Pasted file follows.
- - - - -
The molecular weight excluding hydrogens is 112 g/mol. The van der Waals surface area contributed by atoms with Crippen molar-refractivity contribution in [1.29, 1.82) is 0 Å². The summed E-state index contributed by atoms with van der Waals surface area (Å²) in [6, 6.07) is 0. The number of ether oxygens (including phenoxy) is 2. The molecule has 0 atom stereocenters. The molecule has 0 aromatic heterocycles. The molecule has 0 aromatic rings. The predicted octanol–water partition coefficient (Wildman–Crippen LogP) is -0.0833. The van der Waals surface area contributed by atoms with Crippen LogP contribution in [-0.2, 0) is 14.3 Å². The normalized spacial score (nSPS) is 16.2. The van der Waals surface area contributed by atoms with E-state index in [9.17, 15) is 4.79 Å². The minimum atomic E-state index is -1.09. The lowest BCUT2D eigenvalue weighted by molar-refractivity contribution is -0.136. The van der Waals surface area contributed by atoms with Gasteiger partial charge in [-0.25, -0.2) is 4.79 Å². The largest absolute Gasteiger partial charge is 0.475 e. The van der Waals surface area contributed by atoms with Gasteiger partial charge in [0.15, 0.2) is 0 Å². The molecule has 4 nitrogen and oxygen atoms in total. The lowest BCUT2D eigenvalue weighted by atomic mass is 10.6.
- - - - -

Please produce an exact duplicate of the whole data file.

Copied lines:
The molecular weight excluding hydrogens is 112 g/mol. The van der Waals surface area contributed by atoms with Crippen molar-refractivity contribution in [1.29, 1.82) is 0 Å². The summed E-state index contributed by atoms with van der Waals surface area (Å²) in [6, 6.07) is 0. The number of ether oxygens (including phenoxy) is 2. The molecule has 0 atom stereocenters. The molecule has 0 aromatic heterocycles. The molecule has 0 aromatic rings. The predicted octanol–water partition coefficient (Wildman–Crippen LogP) is -0.0833. The van der Waals surface area contributed by atoms with Crippen LogP contribution in [-0.2, 0) is 14.3 Å². The normalized spacial score (nSPS) is 16.2. The van der Waals surface area contributed by atoms with E-state index in [9.17, 15) is 4.79 Å². The minimum atomic E-state index is -1.09. The lowest BCUT2D eigenvalue weighted by molar-refractivity contribution is -0.136. The van der Waals surface area contributed by atoms with Gasteiger partial charge in [-0.25, -0.2) is 4.79 Å². The largest absolute Gasteiger partial charge is 0.475 e. The van der Waals surface area contributed by atoms with Gasteiger partial charge in [0.15, 0.2) is 0 Å². The molecule has 4 nitrogen and oxygen atoms in total. The lowest BCUT2D eigenvalue weighted by atomic mass is 10.6.